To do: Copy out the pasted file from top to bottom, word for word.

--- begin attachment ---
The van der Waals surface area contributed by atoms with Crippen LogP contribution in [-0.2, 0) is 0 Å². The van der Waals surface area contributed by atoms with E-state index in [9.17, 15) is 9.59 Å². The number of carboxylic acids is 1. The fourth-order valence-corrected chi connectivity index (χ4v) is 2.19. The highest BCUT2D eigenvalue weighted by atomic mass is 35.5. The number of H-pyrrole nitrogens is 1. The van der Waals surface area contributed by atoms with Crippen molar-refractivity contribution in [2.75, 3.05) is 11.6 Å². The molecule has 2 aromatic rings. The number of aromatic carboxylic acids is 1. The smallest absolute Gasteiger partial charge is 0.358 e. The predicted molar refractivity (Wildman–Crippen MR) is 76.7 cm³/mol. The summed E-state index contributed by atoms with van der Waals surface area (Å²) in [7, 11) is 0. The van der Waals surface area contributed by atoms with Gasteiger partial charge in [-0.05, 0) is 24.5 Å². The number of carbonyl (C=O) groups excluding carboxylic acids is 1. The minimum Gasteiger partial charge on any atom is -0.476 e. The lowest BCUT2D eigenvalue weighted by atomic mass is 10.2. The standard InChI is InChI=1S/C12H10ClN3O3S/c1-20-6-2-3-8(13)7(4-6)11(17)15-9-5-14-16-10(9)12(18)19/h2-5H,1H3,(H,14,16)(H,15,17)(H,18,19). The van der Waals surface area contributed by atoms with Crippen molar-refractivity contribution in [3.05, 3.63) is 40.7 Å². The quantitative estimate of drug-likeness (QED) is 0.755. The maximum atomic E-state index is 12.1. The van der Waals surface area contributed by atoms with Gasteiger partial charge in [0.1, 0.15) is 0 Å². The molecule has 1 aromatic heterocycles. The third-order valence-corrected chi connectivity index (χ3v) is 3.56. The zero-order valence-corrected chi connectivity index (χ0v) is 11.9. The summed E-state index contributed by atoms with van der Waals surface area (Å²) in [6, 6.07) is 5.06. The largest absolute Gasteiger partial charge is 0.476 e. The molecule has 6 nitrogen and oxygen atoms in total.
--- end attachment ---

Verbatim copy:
The van der Waals surface area contributed by atoms with Crippen LogP contribution in [-0.2, 0) is 0 Å². The van der Waals surface area contributed by atoms with E-state index in [9.17, 15) is 9.59 Å². The number of carboxylic acids is 1. The fourth-order valence-corrected chi connectivity index (χ4v) is 2.19. The highest BCUT2D eigenvalue weighted by atomic mass is 35.5. The number of H-pyrrole nitrogens is 1. The van der Waals surface area contributed by atoms with Crippen molar-refractivity contribution in [2.75, 3.05) is 11.6 Å². The molecule has 2 aromatic rings. The number of aromatic carboxylic acids is 1. The smallest absolute Gasteiger partial charge is 0.358 e. The predicted molar refractivity (Wildman–Crippen MR) is 76.7 cm³/mol. The summed E-state index contributed by atoms with van der Waals surface area (Å²) in [7, 11) is 0. The van der Waals surface area contributed by atoms with Gasteiger partial charge in [-0.05, 0) is 24.5 Å². The number of carbonyl (C=O) groups excluding carboxylic acids is 1. The minimum Gasteiger partial charge on any atom is -0.476 e. The lowest BCUT2D eigenvalue weighted by atomic mass is 10.2. The standard InChI is InChI=1S/C12H10ClN3O3S/c1-20-6-2-3-8(13)7(4-6)11(17)15-9-5-14-16-10(9)12(18)19/h2-5H,1H3,(H,14,16)(H,15,17)(H,18,19). The van der Waals surface area contributed by atoms with Crippen molar-refractivity contribution in [3.05, 3.63) is 40.7 Å². The quantitative estimate of drug-likeness (QED) is 0.755. The maximum atomic E-state index is 12.1. The van der Waals surface area contributed by atoms with Gasteiger partial charge in [0.1, 0.15) is 0 Å². The molecule has 1 aromatic heterocycles. The third-order valence-corrected chi connectivity index (χ3v) is 3.56. The zero-order valence-corrected chi connectivity index (χ0v) is 11.9. The summed E-state index contributed by atoms with van der Waals surface area (Å²) in [6, 6.07) is 5.06. The largest absolute Gasteiger partial charge is 0.476 e. The molecule has 6 nitrogen and oxygen atoms in total.